In one respect, the Duke of Edinburgh was the first millennial. Back in 1947, when he and Her Majesty tied the Windsor knot, men were very much in the ascendency.
Women were expected to know their place, which was generally assumed to be always in shadow of the keeper of the family testosterone.
The challenge facing Philip was that, while men ruled the roost, his wife was destined to rule the country.
The Netflix series The Crown has catalogued, in its own fanciful way, Philip's early struggles to deal with living in his wife's shadow. In the end, he did.
Like your average millennial male, he got over himself and got on with doing his own thing - while, at the same time, supporting his partner.
It would be fair to say that, in the Duke's case, this stemmed not so much from a passionate belief in gender equality as in a sense of duty.
That old thing.
Actually, I'm not sure that the concept of honour and duty is really as outdated as it's sometimes made out to be.
There are plenty of examples around us of people who embody service to the public. To quote Meghan (as I am always loathe to) service is universal.
The national anthem's hope that the Queen would live long has been fulfilled. But the likelihood is that, when that very much older generation of the royals - particularly Elizabeth herself - finally passes on, the relationship between the monarchy and the people will change utterly.
Charles can only ever be a stepping-stone monarch; too late to stamp his mark upon an era. And it's fair to say that he and Camilla are lacking somewhat in the stardust department.
Part of the mystique and indeed popularity of royalty is anchored in its glamour and dazzle and the fairytale fascination of it all.
Not that that always works out. Two words: Harry, Meghan.
While that pair have been riding high on the seesaw of transatlantic celebrity success, posing artfully beneath a "tree of life", plucking from its branches lucrative deals with various streaming services, William and Kate have been forced to go the other way. They've had to ground their end of the seesaw in restraint and an ever-increasing attempt at "relatability", which, in Kate's case, seems to involve an awful lot of bargain buys from H&M.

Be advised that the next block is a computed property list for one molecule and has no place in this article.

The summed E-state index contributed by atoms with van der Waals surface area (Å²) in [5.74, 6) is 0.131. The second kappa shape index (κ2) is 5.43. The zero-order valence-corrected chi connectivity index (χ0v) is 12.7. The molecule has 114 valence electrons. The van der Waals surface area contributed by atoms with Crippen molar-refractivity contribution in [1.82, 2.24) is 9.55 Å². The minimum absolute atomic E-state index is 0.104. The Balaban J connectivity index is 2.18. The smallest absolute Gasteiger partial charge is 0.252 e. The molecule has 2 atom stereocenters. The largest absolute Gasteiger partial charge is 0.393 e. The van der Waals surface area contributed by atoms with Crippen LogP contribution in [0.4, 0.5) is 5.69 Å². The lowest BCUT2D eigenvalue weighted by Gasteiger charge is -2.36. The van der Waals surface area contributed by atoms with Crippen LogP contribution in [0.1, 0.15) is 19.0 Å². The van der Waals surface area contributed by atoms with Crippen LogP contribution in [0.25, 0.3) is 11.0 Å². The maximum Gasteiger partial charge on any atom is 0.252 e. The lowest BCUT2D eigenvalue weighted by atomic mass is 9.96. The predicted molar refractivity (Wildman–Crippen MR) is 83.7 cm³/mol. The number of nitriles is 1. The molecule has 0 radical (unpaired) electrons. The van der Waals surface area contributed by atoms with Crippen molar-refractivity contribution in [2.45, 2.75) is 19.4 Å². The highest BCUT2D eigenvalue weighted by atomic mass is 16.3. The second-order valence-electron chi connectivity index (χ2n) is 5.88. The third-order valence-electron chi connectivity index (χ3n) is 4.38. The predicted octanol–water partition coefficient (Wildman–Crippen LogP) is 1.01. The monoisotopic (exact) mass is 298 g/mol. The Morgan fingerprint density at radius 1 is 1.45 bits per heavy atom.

Charles used to argue that the threat to the monarchy lay in it being treated as a soap opera. Now it's facing soft-soap Oprah amid warnings that Meghan and Harry's upcoming tell-all interview will be a shocker. But if Harry's bus outing on James Corden's Late Late Show is anything to go by, it will just be more of the usual "how inspirational, caring, important and unfairly treated by the media we are".
Besides, an institution which has endured hundreds of years of wars, regicide, decapitations, in-house fighting and tabloid intrusion should be able to weather an hour-and-a-half of Californian cattiness.
So, I doubt that this alone will be the straw that breaks the corgi's back.
A bigger challenge to the institution is how our world is changing. Pandemic has upended old ways, old attitudes, old complacencies.
The Royal Family is transitioning at the same time as people are questioning everything about the way we were.
If anything, Megxit caused many people to feel outraged on behalf of, and protective towards, the elderly Queen and her consort.
The monarchy can't take it for granted that, in the years ahead, that same affection will be passed like a baton to her heirs.
EU's rollover when it comes to lotto
At the time of writing, this week's £180m Euromillions Lottery rollover draw hasn't yet taken place.
It would be lovely if somebody local won it (even lovelier if that somebody was me).
But how, I wonder, are we even allowed to do it here? How come EU bosses haven't clamped down on our access to Euromillions?
Maybe it's a trap. Maybe Ursula Von der Leyen is just waiting for the moment she can tell a UK winner they may have scooped the pot, but the bank withdrawal process is in breach of the Protocol.
Animal magic at political meetings
By perfect coincidence, a Mr Colin Pidgeon, briefing an online Stormont committee meeting this week, was interrupted when his cat deposited a live (we hope) pigeon at his feet.
Mr Pidgeon has been rightly applauded for his cool, calm rescue and release of the bird.
Could this sort of animal intrusion start a trend?
Can you imagine, for example, Nicola Sturgeon having to take time out from a meeting of the Scottish Assembly to deal with the unexpected intervention of a salmon?
DUP dogged by run of own goals
You know that thing where football teams just suddenly seem to lose it? Not just the odd game, but one game after another, gradually building to the point where the fans have had it? The DUP's a bit like that right now. Big mistakes, wee mistakes, endless gaffes. And insensitive timing, such as Sammy Wilson describing Robin Swann as a poodle. Mr Swann is much respected for his calm handling of a hellish job. Yet, how can Arlene call Sammy to heel? She once called Mr Swann's party leader a chihuahua.